Detection of Respiratory Syncytial Virus using Direct Fluorescent Antibody Assay in Paediatric Patients with Acute Respiratory Tract Infection DC10-DC12
Dr. Roopa Bhandary,
Assistant Professor, Department of Microbiology, AJ Institute of Medical Sciences, Kuntikana, Mangalore, Karnataka, India.
Introduction: Severe Respiratory Syncytial Virus (RSV) pulmonary disease manifesting as bronchiolitis and pneumonia continues to play a major role in the childhood mortality and morbidity. Hence the present study was undertaken to evaluate the prevalence of RSV among hospitalized children presenting with Acute Respiratory Tract Infection (ARTI) and its correlation with risk factors.
Aim: To determine the occurrence of RSV related respiratory tract infection in paediatric patients and to access the risk factors and clinical features associated.
Materials and Methods: RSV antigen detection was performed by Direct Fluorescent Antibody (DFA) staining on 100 nasopharyngeal aspirate collected from hospitalized children below 5 years of age with a diagnosis of ARTI.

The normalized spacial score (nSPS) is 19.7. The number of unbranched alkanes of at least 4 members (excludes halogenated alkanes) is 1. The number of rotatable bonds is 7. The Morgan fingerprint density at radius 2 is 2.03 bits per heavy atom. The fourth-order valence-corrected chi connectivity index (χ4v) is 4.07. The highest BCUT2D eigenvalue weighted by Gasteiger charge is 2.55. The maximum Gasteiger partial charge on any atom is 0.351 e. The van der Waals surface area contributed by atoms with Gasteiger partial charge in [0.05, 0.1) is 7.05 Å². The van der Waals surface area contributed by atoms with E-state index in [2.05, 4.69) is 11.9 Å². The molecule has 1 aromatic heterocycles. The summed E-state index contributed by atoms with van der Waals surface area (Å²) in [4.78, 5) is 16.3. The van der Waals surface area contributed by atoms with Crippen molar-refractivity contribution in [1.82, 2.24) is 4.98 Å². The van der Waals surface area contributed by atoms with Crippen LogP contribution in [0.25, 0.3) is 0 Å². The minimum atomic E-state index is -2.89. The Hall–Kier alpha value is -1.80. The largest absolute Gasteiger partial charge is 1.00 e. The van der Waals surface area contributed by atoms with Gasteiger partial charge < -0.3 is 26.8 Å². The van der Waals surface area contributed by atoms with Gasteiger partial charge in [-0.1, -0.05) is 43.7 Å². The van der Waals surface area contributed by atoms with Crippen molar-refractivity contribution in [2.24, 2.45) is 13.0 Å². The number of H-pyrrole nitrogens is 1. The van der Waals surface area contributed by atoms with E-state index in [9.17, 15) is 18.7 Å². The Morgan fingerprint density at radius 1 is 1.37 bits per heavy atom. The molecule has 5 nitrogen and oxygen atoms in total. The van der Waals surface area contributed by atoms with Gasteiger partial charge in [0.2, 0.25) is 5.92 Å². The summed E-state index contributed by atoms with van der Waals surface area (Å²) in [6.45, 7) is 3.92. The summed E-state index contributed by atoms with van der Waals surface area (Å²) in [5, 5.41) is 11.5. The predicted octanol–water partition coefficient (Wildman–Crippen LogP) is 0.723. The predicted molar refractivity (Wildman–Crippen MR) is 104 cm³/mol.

Results: Out of the 100 samples tested for RSV with DFA, 22 (22%) were found RSV positive with a mean age of 12 months and a male to female ratio of (1.75:1). Clinical features significantly associated with RSV were wheezing and breathlessness. Congenital heart disease (CHD) and prematurity were the risk factors significantly associated with RSV infection.
Conclusion: RSV infection is a significant cause of morbidity among children presenting with ARTI. In resource limited countries DFA can be used as an important tool for rapid detection of RSV and can potentially eliminate prolonged hospitalization and unnecessary use of antibiotics.